Part memoir and part history, Wu Sing-Yung’s Father’s Gold Secret details how the author’s father, General Samuel Song-qing Wu, managed the finances for Free China’s Nationalist Army during the war between Mao’s communist China and the Republic of China under Chiang Kai-Shek.
In particular, the book describes how Wu, who was Chief of Finance in the Nationalist Army, ensured that gold the Republic of China (ROC) had obtained from the U.S. was transferred from Shanghai in mainland China to Taiwan just before Mao’s forces took over Shanghai. This successful transfer, the author indicates, was largely responsible for the stability of the ROC’s government in its new home, where it immediately “had to support an army of 800,000 as well as over a million refugees from the mainland.”
Among other expenditures, the gold was used “to stabilize the currency…to import rice from Thailand and to purchase military supplies for the Nationalist Army.” Not all the gold was used, however. The author states that a portion remains in the Taipei National Vault today.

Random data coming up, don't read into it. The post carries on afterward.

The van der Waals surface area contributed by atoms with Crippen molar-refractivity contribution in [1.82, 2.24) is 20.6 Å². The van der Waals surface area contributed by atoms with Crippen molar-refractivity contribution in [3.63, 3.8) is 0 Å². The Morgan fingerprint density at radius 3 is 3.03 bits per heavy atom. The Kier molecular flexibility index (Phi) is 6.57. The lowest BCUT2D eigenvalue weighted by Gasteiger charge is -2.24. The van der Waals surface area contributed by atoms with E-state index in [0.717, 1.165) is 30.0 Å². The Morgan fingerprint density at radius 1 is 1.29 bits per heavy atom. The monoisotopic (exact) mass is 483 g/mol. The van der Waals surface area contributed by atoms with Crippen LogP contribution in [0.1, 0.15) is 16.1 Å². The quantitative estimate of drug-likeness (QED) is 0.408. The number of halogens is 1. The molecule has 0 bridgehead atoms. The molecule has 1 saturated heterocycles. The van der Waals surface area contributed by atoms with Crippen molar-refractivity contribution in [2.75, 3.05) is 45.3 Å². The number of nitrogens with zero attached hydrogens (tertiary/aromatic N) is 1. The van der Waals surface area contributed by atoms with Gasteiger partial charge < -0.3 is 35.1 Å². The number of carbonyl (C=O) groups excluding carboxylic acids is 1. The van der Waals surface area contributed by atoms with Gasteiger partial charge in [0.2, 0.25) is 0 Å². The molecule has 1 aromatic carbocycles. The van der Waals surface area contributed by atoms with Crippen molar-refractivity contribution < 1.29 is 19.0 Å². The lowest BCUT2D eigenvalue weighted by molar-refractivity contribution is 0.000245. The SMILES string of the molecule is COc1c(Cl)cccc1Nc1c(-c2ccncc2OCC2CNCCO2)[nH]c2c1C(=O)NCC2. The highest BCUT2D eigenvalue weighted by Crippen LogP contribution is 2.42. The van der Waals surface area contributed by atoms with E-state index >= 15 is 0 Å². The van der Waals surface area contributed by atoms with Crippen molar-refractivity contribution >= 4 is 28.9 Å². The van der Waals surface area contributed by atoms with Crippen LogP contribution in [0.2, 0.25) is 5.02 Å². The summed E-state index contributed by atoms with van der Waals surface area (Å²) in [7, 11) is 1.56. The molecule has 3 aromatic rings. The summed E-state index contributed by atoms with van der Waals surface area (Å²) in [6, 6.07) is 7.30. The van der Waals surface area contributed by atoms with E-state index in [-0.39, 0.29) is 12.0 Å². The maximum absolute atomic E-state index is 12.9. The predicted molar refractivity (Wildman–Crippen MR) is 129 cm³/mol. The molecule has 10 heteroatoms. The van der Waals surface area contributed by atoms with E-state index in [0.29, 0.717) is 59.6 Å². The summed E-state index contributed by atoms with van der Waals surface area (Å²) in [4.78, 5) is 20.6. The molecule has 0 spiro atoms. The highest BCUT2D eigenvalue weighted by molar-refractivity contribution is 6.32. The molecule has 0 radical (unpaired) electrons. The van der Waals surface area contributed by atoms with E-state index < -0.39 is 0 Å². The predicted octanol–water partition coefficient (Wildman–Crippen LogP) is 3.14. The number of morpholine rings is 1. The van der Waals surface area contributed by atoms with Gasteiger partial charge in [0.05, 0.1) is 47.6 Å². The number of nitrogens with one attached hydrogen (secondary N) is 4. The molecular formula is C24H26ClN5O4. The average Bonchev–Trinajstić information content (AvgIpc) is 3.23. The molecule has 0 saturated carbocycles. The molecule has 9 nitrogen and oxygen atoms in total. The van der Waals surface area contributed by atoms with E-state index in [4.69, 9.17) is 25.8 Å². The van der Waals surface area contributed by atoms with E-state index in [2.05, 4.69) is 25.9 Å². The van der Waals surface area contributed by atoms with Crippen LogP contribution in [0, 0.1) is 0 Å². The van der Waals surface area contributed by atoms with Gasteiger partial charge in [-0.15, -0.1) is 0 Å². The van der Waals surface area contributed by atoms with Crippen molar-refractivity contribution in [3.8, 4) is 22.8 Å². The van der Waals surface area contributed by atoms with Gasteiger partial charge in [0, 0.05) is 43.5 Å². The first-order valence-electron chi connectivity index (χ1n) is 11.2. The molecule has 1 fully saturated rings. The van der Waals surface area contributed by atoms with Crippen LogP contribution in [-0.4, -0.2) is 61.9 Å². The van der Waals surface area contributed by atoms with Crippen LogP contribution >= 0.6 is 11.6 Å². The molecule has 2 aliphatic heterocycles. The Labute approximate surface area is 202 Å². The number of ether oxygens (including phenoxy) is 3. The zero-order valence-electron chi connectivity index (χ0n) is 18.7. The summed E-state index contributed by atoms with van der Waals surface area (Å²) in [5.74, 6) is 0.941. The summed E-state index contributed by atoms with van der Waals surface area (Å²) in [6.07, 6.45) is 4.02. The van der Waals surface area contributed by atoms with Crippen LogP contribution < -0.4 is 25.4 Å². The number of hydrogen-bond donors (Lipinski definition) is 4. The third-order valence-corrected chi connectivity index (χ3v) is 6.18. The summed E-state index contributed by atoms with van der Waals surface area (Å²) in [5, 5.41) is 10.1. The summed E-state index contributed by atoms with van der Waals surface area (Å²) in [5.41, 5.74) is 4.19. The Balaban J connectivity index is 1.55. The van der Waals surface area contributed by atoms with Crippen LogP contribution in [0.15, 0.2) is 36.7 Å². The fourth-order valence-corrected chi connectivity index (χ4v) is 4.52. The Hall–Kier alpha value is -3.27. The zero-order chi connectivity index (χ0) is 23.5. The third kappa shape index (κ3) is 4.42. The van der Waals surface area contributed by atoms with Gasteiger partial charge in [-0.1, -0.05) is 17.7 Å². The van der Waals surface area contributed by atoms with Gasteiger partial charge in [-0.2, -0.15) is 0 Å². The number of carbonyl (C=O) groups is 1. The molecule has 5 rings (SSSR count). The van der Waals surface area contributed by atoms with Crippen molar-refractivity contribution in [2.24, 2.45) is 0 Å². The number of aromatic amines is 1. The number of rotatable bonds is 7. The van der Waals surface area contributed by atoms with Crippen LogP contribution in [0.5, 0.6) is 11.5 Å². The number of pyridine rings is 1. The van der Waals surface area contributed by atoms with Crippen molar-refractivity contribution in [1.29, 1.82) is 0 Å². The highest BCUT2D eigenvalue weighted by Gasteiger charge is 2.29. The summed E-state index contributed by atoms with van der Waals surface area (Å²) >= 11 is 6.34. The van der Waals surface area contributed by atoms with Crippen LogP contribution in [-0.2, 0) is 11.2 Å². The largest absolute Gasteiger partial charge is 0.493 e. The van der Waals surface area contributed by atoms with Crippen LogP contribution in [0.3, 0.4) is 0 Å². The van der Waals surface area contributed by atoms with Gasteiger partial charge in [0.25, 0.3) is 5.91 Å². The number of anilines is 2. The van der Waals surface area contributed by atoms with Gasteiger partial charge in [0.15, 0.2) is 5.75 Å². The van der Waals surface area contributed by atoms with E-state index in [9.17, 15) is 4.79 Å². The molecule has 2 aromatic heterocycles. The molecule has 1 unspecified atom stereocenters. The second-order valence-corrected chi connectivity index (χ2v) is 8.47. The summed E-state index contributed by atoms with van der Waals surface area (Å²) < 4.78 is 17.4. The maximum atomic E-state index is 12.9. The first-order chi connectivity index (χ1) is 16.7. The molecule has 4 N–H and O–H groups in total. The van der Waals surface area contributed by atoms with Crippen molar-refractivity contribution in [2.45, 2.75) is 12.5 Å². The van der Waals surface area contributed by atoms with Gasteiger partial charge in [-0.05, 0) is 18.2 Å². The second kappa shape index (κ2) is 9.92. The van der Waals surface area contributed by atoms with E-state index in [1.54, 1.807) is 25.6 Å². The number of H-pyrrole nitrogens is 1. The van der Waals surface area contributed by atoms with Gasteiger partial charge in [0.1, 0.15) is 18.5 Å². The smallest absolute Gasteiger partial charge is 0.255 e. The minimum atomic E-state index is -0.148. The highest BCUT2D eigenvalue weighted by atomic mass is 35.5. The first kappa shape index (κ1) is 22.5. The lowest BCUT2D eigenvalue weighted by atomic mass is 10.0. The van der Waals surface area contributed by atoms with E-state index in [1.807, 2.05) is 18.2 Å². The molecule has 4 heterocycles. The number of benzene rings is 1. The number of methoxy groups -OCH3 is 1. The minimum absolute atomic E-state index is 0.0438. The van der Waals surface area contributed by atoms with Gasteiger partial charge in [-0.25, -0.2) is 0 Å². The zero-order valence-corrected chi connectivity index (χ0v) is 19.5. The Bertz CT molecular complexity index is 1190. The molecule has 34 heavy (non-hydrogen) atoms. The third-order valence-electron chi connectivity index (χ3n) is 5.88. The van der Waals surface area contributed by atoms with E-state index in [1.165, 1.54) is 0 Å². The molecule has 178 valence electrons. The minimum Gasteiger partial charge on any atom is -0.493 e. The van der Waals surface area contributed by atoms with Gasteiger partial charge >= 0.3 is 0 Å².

Among Wu Sing-Yung’s sources are 44 volumes of his father’s diaries given to him at his father’s death. These, along with his own memories (Wu Sing-Yung was a nine-year-old student in Shanghai when his family fled on a C-47 military transport plane to Taiwan) give the narrative an insider’s perspective into the ROC’s civil war with the Chinese Communist Party. For instance, Wu Sing-Yung characterizes Chiang Kai-Shek’s final engagements on the mainland as decoys to give him time to establish his base in Taiwan.
Wu Sing-Yung’s book is at times repetitive and crowded with unnecessary information, like a recipe for soy sauce or speculations about Samuel Song-qing Wu’s love affair. These, along with the highly detailed story of the gold, will likely be daunting for general readers.
Still, the book should garner a place in historical literature for its meticulous account of the ROC’s gold and finances 73 years ago.
Also available in hardcover and ebook.